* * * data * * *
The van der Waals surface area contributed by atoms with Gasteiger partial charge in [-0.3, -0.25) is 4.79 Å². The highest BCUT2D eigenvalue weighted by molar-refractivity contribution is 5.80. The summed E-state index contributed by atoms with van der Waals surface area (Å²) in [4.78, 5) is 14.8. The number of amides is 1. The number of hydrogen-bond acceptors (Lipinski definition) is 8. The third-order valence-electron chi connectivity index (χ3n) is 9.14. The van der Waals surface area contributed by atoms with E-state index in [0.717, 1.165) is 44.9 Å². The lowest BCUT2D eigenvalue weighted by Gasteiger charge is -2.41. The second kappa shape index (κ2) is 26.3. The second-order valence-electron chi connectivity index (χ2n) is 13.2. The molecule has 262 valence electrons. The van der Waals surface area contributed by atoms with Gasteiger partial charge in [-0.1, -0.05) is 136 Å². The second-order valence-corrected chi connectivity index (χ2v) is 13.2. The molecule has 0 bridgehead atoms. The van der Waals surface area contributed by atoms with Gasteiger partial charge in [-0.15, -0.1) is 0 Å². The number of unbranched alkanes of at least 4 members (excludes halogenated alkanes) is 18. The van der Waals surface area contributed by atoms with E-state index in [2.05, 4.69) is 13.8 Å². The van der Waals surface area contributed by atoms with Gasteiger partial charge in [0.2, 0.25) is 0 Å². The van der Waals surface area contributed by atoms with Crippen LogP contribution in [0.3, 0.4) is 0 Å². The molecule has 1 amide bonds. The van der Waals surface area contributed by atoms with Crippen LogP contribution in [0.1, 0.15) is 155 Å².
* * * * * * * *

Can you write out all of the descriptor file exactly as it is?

The van der Waals surface area contributed by atoms with Gasteiger partial charge in [-0.3, -0.25) is 4.79 Å². The highest BCUT2D eigenvalue weighted by molar-refractivity contribution is 5.80. The summed E-state index contributed by atoms with van der Waals surface area (Å²) in [4.78, 5) is 14.8. The number of amides is 1. The number of hydrogen-bond acceptors (Lipinski definition) is 8. The third-order valence-electron chi connectivity index (χ3n) is 9.14. The van der Waals surface area contributed by atoms with E-state index in [0.717, 1.165) is 44.9 Å². The lowest BCUT2D eigenvalue weighted by Gasteiger charge is -2.41. The second kappa shape index (κ2) is 26.3. The second-order valence-electron chi connectivity index (χ2n) is 13.2. The molecule has 262 valence electrons. The van der Waals surface area contributed by atoms with Gasteiger partial charge in [-0.1, -0.05) is 136 Å². The second-order valence-corrected chi connectivity index (χ2v) is 13.2. The molecule has 0 bridgehead atoms. The van der Waals surface area contributed by atoms with Gasteiger partial charge in [-0.15, -0.1) is 0 Å². The number of unbranched alkanes of at least 4 members (excludes halogenated alkanes) is 18. The van der Waals surface area contributed by atoms with E-state index in [2.05, 4.69) is 13.8 Å². The van der Waals surface area contributed by atoms with Gasteiger partial charge in [0.2, 0.25) is 0 Å². The van der Waals surface area contributed by atoms with Crippen LogP contribution in [0.3, 0.4) is 0 Å². The molecule has 1 amide bonds. The van der Waals surface area contributed by atoms with Crippen LogP contribution in [0.1, 0.15) is 155 Å².